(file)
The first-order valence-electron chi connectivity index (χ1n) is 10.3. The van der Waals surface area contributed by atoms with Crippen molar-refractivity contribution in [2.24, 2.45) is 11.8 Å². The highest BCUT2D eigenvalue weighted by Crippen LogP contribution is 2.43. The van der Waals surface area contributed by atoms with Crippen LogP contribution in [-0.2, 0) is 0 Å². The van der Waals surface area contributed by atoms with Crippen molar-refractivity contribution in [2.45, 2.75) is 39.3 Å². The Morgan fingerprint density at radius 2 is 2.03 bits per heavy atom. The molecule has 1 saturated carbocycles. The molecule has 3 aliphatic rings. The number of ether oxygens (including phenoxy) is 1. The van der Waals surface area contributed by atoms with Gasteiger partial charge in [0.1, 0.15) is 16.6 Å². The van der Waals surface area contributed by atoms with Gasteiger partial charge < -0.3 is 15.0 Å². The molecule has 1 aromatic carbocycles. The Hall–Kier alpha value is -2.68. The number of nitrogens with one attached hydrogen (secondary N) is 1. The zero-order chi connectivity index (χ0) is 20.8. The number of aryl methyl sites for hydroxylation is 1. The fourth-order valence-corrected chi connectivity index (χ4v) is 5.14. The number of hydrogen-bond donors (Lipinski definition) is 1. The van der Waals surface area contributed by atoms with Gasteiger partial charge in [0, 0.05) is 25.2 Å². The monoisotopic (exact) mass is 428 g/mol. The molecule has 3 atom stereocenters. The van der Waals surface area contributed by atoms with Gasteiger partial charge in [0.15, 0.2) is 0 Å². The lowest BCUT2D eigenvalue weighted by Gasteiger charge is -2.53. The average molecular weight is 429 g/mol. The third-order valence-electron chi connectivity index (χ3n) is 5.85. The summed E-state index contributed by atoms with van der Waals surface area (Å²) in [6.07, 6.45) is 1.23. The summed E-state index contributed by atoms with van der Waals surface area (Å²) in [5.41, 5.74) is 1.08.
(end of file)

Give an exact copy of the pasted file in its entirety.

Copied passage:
The first-order valence-electron chi connectivity index (χ1n) is 10.3. The van der Waals surface area contributed by atoms with Crippen molar-refractivity contribution in [2.24, 2.45) is 11.8 Å². The highest BCUT2D eigenvalue weighted by Crippen LogP contribution is 2.43. The van der Waals surface area contributed by atoms with Crippen LogP contribution in [-0.2, 0) is 0 Å². The van der Waals surface area contributed by atoms with Crippen molar-refractivity contribution in [2.45, 2.75) is 39.3 Å². The Morgan fingerprint density at radius 2 is 2.03 bits per heavy atom. The molecule has 1 saturated carbocycles. The molecule has 3 aliphatic rings. The number of ether oxygens (including phenoxy) is 1. The van der Waals surface area contributed by atoms with Gasteiger partial charge in [0.1, 0.15) is 16.6 Å². The van der Waals surface area contributed by atoms with Gasteiger partial charge < -0.3 is 15.0 Å². The molecule has 1 aromatic carbocycles. The Hall–Kier alpha value is -2.68. The number of nitrogens with one attached hydrogen (secondary N) is 1. The zero-order chi connectivity index (χ0) is 20.8. The number of aryl methyl sites for hydroxylation is 1. The fourth-order valence-corrected chi connectivity index (χ4v) is 5.14. The number of hydrogen-bond donors (Lipinski definition) is 1. The van der Waals surface area contributed by atoms with Gasteiger partial charge in [0, 0.05) is 25.2 Å². The monoisotopic (exact) mass is 428 g/mol. The molecule has 3 atom stereocenters. The van der Waals surface area contributed by atoms with Gasteiger partial charge in [0.15, 0.2) is 0 Å². The lowest BCUT2D eigenvalue weighted by Gasteiger charge is -2.53. The average molecular weight is 429 g/mol. The third-order valence-electron chi connectivity index (χ3n) is 5.85. The summed E-state index contributed by atoms with van der Waals surface area (Å²) in [6.07, 6.45) is 1.23. The summed E-state index contributed by atoms with van der Waals surface area (Å²) in [5.41, 5.74) is 1.08.